Karen Keating Ansara: “I’Ll Have What She’s Having”
Editor’s note: We are pleased to reprint Karen Ansara’s prepared comments (more than were spoken) from her conversation with Lowell Weiss, President, Cascade Philanthropy Advisors; William Campbell, Chair, Campbell Family Foundation and The End Fund; and Mario Morino, Morino Institute and Founding Chairman, Venture Philanthropy Partners on May 8th at the National Forum on Family Philanthropy. These comments were originally posted on Karen’s blog here.
Actually, there would simply be no philanthropy without passion. Passion inspires philanthropy. Philanthropy reignites passion. In fact, science shows that individual giving brings unexpected pleasure.
A couple years ago the University of Oregon did a study of women’s responses to giving. Researchers presented three groups of women with small amounts of money while they were hooked up to brain scanners. “Sometimes the money was ‘taxed;’ sometimes the (women) were given the chance to donate to charity; and sometimes the (women) were given additional money. (As you might expect) their pleasure centers (the same ones that regulate sexual arousal and addiction) LIT UP when they received money… But more surprising was that half of the women derived just as much (sensual) pleasure, according to their brain patterns, from giving money as from receiving! So, when Harry met Sally, maybe Sally was a philanthropist!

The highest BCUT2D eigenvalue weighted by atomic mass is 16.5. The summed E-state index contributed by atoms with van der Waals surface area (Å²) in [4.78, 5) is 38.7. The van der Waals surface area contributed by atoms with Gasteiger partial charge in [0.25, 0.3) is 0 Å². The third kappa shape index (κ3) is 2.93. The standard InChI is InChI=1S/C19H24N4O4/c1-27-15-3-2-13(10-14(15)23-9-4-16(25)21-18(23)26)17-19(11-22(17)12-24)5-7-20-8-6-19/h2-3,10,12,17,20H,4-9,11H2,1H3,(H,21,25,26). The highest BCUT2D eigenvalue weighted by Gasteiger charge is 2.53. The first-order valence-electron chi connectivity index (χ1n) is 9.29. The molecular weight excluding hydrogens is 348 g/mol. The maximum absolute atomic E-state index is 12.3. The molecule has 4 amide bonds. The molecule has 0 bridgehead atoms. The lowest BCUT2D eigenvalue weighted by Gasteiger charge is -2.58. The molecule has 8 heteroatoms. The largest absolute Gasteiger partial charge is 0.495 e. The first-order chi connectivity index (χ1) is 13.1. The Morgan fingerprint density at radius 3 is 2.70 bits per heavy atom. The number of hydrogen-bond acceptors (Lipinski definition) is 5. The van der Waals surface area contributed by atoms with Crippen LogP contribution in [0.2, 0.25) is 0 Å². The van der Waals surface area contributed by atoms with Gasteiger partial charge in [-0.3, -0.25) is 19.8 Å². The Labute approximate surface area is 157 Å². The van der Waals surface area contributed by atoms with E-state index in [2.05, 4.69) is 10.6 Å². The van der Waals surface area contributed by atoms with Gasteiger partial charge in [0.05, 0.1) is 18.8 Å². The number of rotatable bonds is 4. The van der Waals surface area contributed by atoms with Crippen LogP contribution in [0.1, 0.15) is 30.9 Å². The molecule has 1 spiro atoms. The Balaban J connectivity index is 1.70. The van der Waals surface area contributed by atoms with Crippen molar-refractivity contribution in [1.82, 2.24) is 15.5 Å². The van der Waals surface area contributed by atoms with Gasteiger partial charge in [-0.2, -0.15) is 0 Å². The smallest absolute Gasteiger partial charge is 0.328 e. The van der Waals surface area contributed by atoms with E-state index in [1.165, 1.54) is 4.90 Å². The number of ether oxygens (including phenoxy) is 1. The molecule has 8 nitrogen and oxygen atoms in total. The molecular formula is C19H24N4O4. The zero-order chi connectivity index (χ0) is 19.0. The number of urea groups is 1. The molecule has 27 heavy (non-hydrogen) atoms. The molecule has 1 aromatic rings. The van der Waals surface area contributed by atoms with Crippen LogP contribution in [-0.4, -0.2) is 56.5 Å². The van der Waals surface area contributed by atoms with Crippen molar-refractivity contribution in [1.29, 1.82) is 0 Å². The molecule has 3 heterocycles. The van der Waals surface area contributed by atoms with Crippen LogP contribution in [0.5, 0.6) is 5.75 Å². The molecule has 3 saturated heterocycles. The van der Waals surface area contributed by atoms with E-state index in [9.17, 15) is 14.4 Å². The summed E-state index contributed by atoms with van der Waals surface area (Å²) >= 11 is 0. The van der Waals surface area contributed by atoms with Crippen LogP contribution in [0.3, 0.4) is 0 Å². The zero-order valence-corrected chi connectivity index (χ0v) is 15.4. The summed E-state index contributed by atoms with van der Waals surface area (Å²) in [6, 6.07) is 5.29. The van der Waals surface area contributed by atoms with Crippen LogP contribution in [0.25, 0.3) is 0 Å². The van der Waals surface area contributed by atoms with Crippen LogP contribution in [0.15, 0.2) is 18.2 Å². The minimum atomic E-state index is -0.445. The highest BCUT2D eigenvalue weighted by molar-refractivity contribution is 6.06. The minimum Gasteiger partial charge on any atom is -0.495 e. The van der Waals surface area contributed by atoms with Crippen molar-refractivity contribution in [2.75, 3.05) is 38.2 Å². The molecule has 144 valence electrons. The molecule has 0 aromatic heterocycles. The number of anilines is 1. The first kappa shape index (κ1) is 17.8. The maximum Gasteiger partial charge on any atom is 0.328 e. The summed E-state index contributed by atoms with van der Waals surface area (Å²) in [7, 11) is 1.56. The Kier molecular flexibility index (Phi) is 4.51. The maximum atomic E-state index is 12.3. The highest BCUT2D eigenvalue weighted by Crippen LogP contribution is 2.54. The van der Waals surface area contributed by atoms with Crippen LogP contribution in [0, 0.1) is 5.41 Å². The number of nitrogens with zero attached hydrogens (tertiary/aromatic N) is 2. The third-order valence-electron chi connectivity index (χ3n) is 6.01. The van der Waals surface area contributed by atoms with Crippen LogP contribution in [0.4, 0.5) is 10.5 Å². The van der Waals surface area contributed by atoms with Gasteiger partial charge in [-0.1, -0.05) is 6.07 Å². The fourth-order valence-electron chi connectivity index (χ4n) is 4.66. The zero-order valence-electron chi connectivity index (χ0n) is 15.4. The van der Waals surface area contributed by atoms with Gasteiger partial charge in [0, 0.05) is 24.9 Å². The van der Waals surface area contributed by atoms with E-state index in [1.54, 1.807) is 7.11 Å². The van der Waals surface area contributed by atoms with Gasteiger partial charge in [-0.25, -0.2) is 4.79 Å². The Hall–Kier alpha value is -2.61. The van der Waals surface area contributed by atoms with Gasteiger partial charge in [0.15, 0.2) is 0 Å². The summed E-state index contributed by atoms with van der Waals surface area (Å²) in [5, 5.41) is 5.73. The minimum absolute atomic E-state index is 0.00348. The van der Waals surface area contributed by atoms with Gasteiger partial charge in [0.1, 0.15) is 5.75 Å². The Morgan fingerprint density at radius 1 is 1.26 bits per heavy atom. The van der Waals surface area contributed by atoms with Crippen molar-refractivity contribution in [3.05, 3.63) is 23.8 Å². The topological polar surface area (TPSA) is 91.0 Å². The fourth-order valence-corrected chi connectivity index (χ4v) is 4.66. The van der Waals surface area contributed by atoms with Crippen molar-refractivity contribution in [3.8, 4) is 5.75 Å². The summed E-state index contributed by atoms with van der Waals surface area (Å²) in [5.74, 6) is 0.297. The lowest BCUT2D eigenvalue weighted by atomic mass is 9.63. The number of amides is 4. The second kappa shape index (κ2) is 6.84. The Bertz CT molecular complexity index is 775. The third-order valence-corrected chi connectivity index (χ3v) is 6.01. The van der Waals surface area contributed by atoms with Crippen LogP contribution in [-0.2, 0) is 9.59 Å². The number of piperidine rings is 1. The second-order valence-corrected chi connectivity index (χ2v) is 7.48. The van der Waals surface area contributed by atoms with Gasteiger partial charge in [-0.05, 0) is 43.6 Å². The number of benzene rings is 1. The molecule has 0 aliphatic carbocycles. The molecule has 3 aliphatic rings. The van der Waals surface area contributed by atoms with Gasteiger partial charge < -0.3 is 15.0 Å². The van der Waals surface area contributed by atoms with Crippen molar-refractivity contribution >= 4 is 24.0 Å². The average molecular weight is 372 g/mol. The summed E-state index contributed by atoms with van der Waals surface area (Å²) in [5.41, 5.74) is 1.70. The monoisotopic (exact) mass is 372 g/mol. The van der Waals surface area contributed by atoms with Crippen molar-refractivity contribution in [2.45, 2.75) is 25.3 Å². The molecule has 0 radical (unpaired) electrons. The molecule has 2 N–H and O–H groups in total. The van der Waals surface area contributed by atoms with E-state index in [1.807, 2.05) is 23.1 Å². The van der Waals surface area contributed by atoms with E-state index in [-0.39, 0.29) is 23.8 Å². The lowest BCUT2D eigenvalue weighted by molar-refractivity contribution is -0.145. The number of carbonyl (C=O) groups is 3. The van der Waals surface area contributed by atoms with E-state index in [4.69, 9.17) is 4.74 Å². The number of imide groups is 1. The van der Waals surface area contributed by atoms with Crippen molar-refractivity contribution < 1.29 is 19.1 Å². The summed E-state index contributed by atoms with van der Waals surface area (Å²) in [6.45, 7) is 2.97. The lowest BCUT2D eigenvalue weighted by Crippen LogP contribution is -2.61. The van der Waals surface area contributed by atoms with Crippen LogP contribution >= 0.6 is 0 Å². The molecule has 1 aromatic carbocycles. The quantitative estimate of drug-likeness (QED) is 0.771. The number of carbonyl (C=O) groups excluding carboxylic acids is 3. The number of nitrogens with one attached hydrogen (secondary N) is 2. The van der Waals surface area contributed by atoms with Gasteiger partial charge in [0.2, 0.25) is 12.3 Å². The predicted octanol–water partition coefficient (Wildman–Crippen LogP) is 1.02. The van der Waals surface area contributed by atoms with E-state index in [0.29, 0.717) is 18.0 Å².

Let’s look at it another way. Chip Heath, who authored the iconic book, Made to Stick, about sticky, unforgettable ideas, has also written Switch, about switching human behavior. In it he describes the two independent systems at work in our brains at all times. First, there’s the rational side, the part that reasons, plans, analyzes and sometimes perseverates. Then there’s the emotional side, driven by instinct, by the need for instant gratification and by values like love, compassion, and loyalty. This is the side that is driven to get things done. People lean, as you might imagine, towards one side or another.